Couple to say tearful goodbye to regulars like Liz Hurley and Tom Hardy after 30 years of running Highgate pub
09:00 17 February 2014
© Nigel Sutton email firstname.lastname@example.org
A couple who have run a Highgate pub for more than 30 years – welcoming stars like Tom Hardy and Liz Hurley through its doors – are to bid a tearful farewell at the end of next month.
Pat and Val Collins will call last orders at the Winchester pub and hotel in Archway Road for the final time in March before they move to Ireland, where Mrs Collins grew up.
In 32 years running the much-loved pub, they have served drinks to the likes of Liz Hurley, Britain’s Got Talent judge Amanda Holden, actor Martin Clunes and The Dark Knight Rises star Tom Hardy, when he was just a budding actor.
Mr and Mrs Collins, who were at the heart of a campaign to stop Archway Road becoming a six-lane motorway in the 1980s and 1990s, called the Winchester “more of a community centre than a pub”.
The couple, who were married at St Joseph’s Church in Highgate Hill in 1990, said they will miss their regulars when they swap Highgate for Kildare, and were in no doubt of many tears being shed at a farewell party planned for March.
Of their reasons for quitting the pub, Mrs Collins, 45, said: “I think we’ve done enough. When you’ve done something for as long as we have, you’ve given it enough.
“My mum lives with us, she’s 83, and it’s getting to the stage where it’s important for her to be near family and for us to be near family too.
“And to have some quality of life too. We’ve been living in a fish bowl for the last 30 years, so it will be nice to have a normal life and to have some quality time.”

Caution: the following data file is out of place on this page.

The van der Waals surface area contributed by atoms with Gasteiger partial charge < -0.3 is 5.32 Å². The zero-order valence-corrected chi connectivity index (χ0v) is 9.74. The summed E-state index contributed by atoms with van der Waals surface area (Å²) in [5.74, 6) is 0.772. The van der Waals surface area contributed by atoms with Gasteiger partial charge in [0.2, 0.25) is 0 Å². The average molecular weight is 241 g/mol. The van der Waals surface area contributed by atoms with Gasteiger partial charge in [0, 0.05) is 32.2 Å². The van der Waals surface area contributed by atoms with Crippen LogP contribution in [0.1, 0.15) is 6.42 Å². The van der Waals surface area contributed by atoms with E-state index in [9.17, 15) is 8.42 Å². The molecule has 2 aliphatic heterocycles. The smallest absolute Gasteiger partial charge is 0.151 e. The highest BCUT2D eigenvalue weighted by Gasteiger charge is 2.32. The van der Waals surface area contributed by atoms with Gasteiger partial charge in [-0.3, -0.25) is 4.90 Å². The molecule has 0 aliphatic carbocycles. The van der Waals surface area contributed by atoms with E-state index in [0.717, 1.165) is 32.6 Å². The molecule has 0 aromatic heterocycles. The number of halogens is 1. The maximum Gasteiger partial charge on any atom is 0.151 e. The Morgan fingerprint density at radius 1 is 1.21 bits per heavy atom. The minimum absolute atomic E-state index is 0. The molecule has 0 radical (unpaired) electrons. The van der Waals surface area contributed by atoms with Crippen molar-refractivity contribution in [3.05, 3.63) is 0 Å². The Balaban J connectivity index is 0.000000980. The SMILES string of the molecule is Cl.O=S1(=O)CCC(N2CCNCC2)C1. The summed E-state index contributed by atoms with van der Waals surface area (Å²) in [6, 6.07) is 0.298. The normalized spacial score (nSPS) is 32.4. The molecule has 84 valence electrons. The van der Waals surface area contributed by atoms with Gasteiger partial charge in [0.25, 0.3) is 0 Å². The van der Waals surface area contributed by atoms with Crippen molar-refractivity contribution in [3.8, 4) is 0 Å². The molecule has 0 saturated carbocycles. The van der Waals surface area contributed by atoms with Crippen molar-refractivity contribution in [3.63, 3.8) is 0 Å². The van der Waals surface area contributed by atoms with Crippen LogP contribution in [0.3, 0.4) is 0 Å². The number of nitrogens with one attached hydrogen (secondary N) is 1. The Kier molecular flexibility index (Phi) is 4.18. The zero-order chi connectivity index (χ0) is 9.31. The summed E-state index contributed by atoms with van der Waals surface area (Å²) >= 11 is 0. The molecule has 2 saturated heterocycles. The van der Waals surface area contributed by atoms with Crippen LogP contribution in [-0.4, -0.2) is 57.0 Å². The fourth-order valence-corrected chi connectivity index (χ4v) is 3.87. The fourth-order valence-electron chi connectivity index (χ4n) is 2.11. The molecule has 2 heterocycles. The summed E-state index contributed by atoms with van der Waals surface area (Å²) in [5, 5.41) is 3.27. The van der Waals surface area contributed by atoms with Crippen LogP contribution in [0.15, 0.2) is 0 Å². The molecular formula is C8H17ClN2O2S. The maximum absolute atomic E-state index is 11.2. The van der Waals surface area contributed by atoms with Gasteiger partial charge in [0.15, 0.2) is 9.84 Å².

The pub has been bought by developers, not a pub company.
Though Mrs Collins said she was happy to let the new owners do what they liked with the building, she hopes the developers will keep it as a pub as she would like to enjoy a drink there in years to come.
Mr Collins, 55, who grew up in York Way, King’s Cross, and attended the now-closed Richard of Chichester Roman Catholic School in Royal College Street, Kentish Town, said one of the most memorable moments in the pub’s history was the night when their Labrador Kelly saved the building – and them – from burning to the ground.
“The carpet was smouldering,” he said. “The dog came downstairs and I saw him looking at something in the corner and barking. There was no-one there so I turned off the lights and went upstairs. Kelly started to scratch at the door, which woke me.
“She went downstairs and started barking at the stage area and then I could see that the stage was glowing and the carpet was smouldering.
“If it wasn’t for the dog, the whole place might not be here today.”